If you have ever searched the back of your closet to try to find your way to Narnia, or if you've ever found yourself leaning on the wall at the train station in a last ditch effort to make it to Hogwarts--THIS IS A BOOK YOU NEED TO READ. I could go on and on about how much I loved this book, but, simply put, my writing isn't the writing you're going to fall in love with--Harrow's is. It's eloquent and breathtaking and will leave you in awe as to how she so perfectly describes the smallest detail. This is the book for lovers of books, lovers of books-within-books, lovers of language and words, lovers of strong, relatable, imperfect characters, lovers of fiercely loyal dogs, lovers of true love, lovers of adventure, and lovers of the type of wanderlust that keeps you incessantly searching for the next doorway to change. Honestly, this is one of those rare few cases when you absolutely should judge a book by its cover because this book is just as (if not more so) beautiful on the inside as it is on the outside. Take my word for it and indulge your fairytale-loving, adventure-seeking inner child--read this book!
Anonymous 10 months ago
This was so well written, so compelling, and just such a great ride I can't wait for the next book from this brilliant author.
Anonymous 10 months ago
Loved every word.
LeighKramer 10 months ago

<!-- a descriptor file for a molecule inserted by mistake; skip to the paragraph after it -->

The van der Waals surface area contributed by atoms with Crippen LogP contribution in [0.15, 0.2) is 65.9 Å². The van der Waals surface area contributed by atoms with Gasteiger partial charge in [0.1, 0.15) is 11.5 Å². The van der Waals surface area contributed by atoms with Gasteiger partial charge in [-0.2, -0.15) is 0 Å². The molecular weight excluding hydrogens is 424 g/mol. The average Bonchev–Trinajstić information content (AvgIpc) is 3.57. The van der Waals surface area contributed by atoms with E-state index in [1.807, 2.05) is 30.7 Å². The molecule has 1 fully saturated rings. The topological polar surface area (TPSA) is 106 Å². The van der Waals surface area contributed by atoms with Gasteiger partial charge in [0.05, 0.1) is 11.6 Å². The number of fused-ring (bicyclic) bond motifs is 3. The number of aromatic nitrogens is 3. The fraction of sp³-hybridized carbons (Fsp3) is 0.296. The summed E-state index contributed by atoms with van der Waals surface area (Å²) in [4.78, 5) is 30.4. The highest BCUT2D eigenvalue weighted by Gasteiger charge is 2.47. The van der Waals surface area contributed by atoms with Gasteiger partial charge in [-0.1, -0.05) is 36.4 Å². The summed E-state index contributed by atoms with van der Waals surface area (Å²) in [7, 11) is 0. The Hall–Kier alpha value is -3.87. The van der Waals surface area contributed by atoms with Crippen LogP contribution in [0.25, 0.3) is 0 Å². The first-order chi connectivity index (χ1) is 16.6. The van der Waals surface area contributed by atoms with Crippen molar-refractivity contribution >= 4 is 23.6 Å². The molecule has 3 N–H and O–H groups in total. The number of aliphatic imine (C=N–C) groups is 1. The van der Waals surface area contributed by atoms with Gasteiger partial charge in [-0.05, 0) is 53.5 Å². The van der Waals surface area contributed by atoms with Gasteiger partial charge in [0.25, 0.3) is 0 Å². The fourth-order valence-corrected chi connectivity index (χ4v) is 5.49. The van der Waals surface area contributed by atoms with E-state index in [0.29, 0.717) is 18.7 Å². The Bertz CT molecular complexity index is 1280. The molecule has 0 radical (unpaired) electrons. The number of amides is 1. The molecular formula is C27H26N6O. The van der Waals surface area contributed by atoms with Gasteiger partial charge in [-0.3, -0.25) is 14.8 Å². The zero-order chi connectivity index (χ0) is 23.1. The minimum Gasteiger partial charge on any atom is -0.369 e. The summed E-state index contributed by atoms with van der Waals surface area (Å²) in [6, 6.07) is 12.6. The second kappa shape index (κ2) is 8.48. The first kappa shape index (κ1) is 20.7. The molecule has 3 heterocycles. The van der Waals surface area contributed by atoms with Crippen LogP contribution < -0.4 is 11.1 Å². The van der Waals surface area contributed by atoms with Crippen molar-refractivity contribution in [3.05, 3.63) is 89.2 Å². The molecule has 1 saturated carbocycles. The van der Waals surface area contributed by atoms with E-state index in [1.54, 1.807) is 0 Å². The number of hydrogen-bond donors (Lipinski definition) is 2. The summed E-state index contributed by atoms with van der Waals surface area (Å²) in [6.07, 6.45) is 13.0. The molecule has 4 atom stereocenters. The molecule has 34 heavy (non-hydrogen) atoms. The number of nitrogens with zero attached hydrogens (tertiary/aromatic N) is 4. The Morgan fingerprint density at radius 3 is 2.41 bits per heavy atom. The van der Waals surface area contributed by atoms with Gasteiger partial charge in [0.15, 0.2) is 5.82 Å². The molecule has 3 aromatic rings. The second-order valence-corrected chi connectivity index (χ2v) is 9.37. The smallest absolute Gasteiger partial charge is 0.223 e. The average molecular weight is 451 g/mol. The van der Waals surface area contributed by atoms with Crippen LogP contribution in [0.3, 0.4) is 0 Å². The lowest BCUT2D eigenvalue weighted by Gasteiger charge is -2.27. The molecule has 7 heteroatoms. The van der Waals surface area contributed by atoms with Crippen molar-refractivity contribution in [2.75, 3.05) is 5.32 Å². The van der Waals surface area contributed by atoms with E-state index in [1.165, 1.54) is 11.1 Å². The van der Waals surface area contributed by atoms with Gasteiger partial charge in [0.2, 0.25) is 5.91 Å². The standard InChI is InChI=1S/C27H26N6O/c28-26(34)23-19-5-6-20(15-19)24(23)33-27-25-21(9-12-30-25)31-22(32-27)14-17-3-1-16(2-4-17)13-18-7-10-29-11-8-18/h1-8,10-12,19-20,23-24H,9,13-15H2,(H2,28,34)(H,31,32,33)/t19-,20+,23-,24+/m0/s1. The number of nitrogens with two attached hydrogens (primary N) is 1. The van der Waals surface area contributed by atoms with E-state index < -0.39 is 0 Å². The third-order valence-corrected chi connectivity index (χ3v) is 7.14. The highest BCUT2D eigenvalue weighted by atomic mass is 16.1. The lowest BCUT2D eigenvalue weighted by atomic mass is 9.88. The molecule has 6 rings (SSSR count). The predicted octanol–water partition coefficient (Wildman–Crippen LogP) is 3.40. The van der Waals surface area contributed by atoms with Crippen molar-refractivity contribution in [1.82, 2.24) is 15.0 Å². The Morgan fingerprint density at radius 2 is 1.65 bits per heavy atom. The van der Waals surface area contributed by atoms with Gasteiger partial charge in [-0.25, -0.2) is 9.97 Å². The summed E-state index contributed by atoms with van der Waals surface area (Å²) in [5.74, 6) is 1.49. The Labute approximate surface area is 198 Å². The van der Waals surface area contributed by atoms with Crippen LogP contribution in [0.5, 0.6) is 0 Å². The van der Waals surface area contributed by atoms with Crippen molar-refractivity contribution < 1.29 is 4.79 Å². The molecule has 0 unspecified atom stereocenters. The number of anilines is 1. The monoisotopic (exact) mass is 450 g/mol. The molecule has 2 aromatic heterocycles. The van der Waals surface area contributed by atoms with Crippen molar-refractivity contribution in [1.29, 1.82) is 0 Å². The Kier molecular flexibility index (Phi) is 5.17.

The first half of this portal fantasy debut was strong. The gorgeous prose sucked me right into this bookish story and I was fully enamored with January’s tale, as well as the book she discovered. We learn about her unusual childhood and her discovery of doors to other worlds, which her guardian prevents her from exploring. But one can’t unknow such a discovery, especially since January’s father goes off on long expeditions seeking out treasure for her guardian. It was immediately clear to me not all was at it seemed about Mr. Locke but January was very slow up on the uptake. Not even after Mr. Locke does something atrocious to her does she think, “huh, my guardian isn’t great.” She continues to rationalize his behavior, no matter the mounting evidence against him. I started to believe January was a bit of a dummy, whereas for the first half I was impressed by her intelligence and curiosity. The middle dragged and I was less invested in everything that befell January. I haven’t pinpointed the exact problem, only that the plot was less action-driven and it would have benefitted from moving things along. However, the story did a great job exploring identity and the way stories shape us, not only the stories people tell us but the stories we tell about ourselves. There’s a great deal of symbolism and names play an important role as well. January has to make sense of herself during a time (early 1900s) in which she is othered because she is mixed race, her guardian is white, and her POC father is largely absent in her life. FYI she does experience racism and the story does include the use of racial slurs (but not the N word.) A friend of mine enjoyed this on audio but I would recommend reading a print copy or ebook instead. January talks a lot about particular words and letters, sometimes capitalizing certain words to draw more attention to them, and there was delight in seeing exactly what she meant. This aspect might get lost in the audio version. While the story stumbled in places, Alix E. Harrow is an author well worth paying attention to and I look forward to seeing what she does next. CW: racism, racial slurs, death of a pet dog (off page; later found to be injured but alive), institutionalization, attempted kidnapping, murder, violence, self-harm, grief, missing loved one Disclosure: I received an advanced copy from Redhook in exchange for an honest review.